[I give credit for the inspiration for this post to Crispin Glover and his presentation this weekend.]

We like to say that honesty is the best policy, but how honest are we really?  I’d like to say that if someone knows about 90% of me, then that’s about honest enough. Most people probably only know 50% or less about me.  It’s not that I’m hiding some great secrets or anything. I don’t have any bodies buried in the backyard.  I simply don’t share everything there is to know about me, and I am sensitive to my audience, so to speak.

For example, my boss may or may not realize that I collect comic books.  Am I hiding that from her?  No, I’m not.  It’s one of those things that I simply don’t bring up in regular conversation, but at the same time, I wouldn’t deny it if I was asked.  I guess you could say that I’m strategically honest.  I generally avoid topics that I know the other party isn’t that interested in.  I’m also generally pretty good about not volunteering information. If someone asks, fine, but I’m not usually one to just blurt out everything little thing that I did this weekend.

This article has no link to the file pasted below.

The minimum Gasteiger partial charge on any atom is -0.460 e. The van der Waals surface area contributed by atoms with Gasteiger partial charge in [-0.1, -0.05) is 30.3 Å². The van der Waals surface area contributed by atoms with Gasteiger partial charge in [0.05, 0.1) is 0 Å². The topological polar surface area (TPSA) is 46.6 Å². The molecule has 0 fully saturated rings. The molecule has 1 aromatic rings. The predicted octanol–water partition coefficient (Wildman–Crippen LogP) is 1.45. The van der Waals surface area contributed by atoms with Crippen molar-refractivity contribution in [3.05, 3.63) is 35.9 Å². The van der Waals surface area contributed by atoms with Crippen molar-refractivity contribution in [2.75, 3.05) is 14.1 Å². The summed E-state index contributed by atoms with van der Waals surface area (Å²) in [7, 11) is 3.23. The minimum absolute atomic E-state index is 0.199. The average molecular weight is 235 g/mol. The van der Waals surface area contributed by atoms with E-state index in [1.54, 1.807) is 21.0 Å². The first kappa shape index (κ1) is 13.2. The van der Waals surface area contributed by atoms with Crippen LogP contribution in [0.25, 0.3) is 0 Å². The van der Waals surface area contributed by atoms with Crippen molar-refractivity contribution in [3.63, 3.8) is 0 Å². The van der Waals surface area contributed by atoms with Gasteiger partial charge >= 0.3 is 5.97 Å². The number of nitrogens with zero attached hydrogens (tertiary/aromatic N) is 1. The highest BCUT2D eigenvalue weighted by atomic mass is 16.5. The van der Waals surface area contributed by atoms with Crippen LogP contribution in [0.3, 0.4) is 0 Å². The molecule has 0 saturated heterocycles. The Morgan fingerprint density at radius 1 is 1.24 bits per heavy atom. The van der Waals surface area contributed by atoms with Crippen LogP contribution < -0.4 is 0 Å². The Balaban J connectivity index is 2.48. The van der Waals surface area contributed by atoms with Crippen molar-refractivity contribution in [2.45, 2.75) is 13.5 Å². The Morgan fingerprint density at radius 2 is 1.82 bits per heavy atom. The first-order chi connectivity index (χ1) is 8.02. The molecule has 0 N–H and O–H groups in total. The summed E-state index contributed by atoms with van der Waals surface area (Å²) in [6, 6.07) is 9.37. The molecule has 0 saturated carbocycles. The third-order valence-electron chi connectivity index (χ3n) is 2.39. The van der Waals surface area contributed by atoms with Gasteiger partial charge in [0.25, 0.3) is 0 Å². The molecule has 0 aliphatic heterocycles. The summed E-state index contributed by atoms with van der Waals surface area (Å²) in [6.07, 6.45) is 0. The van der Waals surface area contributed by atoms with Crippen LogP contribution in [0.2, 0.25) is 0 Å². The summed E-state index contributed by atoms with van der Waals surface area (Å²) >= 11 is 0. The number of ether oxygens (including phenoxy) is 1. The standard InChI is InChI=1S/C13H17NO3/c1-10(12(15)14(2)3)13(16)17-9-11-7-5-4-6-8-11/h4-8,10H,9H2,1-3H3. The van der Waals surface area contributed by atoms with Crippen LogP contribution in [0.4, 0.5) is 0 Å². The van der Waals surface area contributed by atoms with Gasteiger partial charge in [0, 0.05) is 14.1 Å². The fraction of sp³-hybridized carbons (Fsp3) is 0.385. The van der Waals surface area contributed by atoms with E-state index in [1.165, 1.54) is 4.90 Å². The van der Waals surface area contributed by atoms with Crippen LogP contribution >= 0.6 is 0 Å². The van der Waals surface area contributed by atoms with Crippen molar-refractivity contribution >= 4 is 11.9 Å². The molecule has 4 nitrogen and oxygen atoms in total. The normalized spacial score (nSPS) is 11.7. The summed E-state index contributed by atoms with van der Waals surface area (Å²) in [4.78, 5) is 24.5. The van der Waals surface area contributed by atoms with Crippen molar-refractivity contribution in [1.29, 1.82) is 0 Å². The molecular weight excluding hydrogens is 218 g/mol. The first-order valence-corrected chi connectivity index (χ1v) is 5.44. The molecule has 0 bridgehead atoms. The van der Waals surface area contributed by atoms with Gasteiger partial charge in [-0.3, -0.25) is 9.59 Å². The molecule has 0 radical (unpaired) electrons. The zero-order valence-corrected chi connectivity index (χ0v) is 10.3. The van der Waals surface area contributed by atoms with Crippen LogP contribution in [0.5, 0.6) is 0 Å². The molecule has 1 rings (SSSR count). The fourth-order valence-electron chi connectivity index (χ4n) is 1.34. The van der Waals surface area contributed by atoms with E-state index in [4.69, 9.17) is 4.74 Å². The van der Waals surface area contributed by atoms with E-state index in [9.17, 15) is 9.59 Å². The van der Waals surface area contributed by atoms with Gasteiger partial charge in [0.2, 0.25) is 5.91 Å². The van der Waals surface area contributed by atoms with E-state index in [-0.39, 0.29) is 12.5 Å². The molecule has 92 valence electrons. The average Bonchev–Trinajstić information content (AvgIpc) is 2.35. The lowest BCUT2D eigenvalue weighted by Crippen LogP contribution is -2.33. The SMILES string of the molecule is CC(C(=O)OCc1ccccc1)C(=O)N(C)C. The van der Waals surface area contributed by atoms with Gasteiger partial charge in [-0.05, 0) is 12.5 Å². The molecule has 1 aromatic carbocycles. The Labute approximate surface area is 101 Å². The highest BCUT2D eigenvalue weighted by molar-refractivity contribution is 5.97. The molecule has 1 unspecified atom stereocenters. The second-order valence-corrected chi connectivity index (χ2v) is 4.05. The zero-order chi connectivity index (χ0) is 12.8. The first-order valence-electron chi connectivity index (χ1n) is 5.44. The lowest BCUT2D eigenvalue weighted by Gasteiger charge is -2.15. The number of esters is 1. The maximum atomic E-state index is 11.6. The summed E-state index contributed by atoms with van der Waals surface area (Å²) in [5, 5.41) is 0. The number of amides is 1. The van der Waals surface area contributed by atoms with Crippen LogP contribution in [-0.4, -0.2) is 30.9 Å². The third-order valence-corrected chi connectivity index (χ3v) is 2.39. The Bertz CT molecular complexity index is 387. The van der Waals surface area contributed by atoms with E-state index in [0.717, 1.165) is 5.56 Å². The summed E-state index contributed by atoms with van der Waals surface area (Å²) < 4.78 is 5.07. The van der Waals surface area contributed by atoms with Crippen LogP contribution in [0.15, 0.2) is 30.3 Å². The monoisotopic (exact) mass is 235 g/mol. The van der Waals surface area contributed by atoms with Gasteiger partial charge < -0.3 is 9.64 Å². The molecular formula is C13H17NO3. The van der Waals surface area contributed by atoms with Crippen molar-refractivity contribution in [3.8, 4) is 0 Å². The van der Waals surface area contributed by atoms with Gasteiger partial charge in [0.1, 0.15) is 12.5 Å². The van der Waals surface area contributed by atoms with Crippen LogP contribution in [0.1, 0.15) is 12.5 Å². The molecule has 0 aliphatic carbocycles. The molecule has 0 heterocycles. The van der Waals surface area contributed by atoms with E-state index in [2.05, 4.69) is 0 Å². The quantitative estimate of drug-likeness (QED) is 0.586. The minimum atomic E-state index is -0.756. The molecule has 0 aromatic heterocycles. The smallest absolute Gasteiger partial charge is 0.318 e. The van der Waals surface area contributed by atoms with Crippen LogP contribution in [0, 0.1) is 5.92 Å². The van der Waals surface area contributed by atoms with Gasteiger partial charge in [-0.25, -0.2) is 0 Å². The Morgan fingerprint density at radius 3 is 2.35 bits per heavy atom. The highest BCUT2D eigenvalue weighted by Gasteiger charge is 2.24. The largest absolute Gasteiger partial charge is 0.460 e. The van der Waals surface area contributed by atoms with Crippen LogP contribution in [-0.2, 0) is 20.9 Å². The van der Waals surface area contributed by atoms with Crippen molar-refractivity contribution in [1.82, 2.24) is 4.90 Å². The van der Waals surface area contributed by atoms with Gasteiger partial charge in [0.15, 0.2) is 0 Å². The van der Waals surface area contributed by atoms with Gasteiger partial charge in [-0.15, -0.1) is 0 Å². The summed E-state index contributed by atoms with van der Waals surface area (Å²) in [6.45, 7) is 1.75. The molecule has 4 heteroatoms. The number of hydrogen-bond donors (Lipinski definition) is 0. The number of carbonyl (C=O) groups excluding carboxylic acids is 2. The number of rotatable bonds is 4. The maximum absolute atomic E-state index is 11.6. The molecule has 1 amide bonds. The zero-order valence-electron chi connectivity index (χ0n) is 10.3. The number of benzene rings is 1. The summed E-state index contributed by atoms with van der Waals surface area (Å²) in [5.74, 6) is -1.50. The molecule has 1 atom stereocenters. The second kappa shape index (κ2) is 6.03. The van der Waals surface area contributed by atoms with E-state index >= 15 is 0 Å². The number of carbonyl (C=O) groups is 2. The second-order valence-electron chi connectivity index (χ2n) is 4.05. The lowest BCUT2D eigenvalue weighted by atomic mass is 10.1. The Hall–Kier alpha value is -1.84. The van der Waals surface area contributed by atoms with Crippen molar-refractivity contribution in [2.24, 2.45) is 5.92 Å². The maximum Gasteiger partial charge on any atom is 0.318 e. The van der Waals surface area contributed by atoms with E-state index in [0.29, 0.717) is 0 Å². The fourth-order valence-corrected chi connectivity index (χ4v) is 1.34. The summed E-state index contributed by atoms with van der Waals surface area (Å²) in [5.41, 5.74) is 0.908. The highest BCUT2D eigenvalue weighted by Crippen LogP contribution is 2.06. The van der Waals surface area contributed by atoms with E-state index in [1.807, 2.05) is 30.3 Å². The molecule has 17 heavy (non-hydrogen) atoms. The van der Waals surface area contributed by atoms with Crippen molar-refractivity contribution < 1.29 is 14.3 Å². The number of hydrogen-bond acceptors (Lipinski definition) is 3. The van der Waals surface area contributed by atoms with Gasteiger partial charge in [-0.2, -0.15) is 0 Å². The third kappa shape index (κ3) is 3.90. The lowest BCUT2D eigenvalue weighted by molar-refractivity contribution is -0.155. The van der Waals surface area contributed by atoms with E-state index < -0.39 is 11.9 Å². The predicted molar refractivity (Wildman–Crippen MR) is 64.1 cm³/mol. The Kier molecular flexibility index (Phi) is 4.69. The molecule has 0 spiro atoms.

I think that part of strategic honesty is having an awareness of how much people are really paying attention.  I’ll use Facebook versus Twitter as an example.  There are some things that I’ll post on Twitter that I would definitely not post on Facebook.  Sure, my tweets are public, and anyone can see them.  I know, tho, that most of the people that I know on Facebook don’t follow me on Twitter, are confused about Twitter, don’t see the point in Twitter, etc.  That allows me some freedom to express myself in a public setting knowing that most of the people that I know aren’t even aware of it.  Again, these aren’t details that I would deny; it’s just something that I choose not to shine as bright of a light on, so to speak.